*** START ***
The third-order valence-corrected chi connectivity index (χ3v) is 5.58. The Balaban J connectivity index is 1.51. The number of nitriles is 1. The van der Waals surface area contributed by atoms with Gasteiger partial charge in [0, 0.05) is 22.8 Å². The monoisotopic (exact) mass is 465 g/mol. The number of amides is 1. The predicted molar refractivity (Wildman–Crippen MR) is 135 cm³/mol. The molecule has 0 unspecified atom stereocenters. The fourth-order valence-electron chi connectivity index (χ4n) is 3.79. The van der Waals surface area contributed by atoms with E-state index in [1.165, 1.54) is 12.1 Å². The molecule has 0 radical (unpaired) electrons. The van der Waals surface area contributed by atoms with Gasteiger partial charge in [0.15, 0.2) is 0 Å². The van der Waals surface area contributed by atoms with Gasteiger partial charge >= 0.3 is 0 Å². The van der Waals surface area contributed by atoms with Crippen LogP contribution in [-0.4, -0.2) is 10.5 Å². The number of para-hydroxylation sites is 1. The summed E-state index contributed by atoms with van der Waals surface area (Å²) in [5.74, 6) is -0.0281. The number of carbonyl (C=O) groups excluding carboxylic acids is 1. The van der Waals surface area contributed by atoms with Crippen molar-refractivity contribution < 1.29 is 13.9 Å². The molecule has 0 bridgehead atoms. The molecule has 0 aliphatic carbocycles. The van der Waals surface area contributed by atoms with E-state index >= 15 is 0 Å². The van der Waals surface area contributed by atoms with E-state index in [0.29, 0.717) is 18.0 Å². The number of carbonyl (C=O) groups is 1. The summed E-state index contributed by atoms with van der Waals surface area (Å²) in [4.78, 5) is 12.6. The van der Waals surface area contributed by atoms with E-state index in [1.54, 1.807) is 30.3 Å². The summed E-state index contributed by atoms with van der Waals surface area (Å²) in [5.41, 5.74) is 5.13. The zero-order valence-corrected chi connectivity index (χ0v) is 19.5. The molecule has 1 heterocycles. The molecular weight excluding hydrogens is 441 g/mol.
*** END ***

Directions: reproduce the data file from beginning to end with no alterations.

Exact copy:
The third-order valence-corrected chi connectivity index (χ3v) is 5.58. The Balaban J connectivity index is 1.51. The number of nitriles is 1. The van der Waals surface area contributed by atoms with Gasteiger partial charge in [0, 0.05) is 22.8 Å². The monoisotopic (exact) mass is 465 g/mol. The number of amides is 1. The predicted molar refractivity (Wildman–Crippen MR) is 135 cm³/mol. The molecule has 0 unspecified atom stereocenters. The fourth-order valence-electron chi connectivity index (χ4n) is 3.79. The van der Waals surface area contributed by atoms with E-state index in [1.165, 1.54) is 12.1 Å². The molecule has 0 radical (unpaired) electrons. The van der Waals surface area contributed by atoms with Gasteiger partial charge in [0.15, 0.2) is 0 Å². The van der Waals surface area contributed by atoms with Gasteiger partial charge >= 0.3 is 0 Å². The van der Waals surface area contributed by atoms with Crippen LogP contribution in [-0.4, -0.2) is 10.5 Å². The number of para-hydroxylation sites is 1. The summed E-state index contributed by atoms with van der Waals surface area (Å²) in [5.74, 6) is -0.0281. The number of carbonyl (C=O) groups excluding carboxylic acids is 1. The van der Waals surface area contributed by atoms with Crippen molar-refractivity contribution < 1.29 is 13.9 Å². The molecule has 0 bridgehead atoms. The molecule has 0 aliphatic carbocycles. The van der Waals surface area contributed by atoms with E-state index >= 15 is 0 Å². The van der Waals surface area contributed by atoms with E-state index in [0.29, 0.717) is 18.0 Å². The number of carbonyl (C=O) groups is 1. The summed E-state index contributed by atoms with van der Waals surface area (Å²) in [4.78, 5) is 12.6. The van der Waals surface area contributed by atoms with E-state index in [1.54, 1.807) is 30.3 Å². The summed E-state index contributed by atoms with van der Waals surface area (Å²) in [5.41, 5.74) is 5.13. The zero-order valence-corrected chi connectivity index (χ0v) is 19.5. The molecule has 1 heterocycles. The molecular weight excluding hydrogens is 441 g/mol.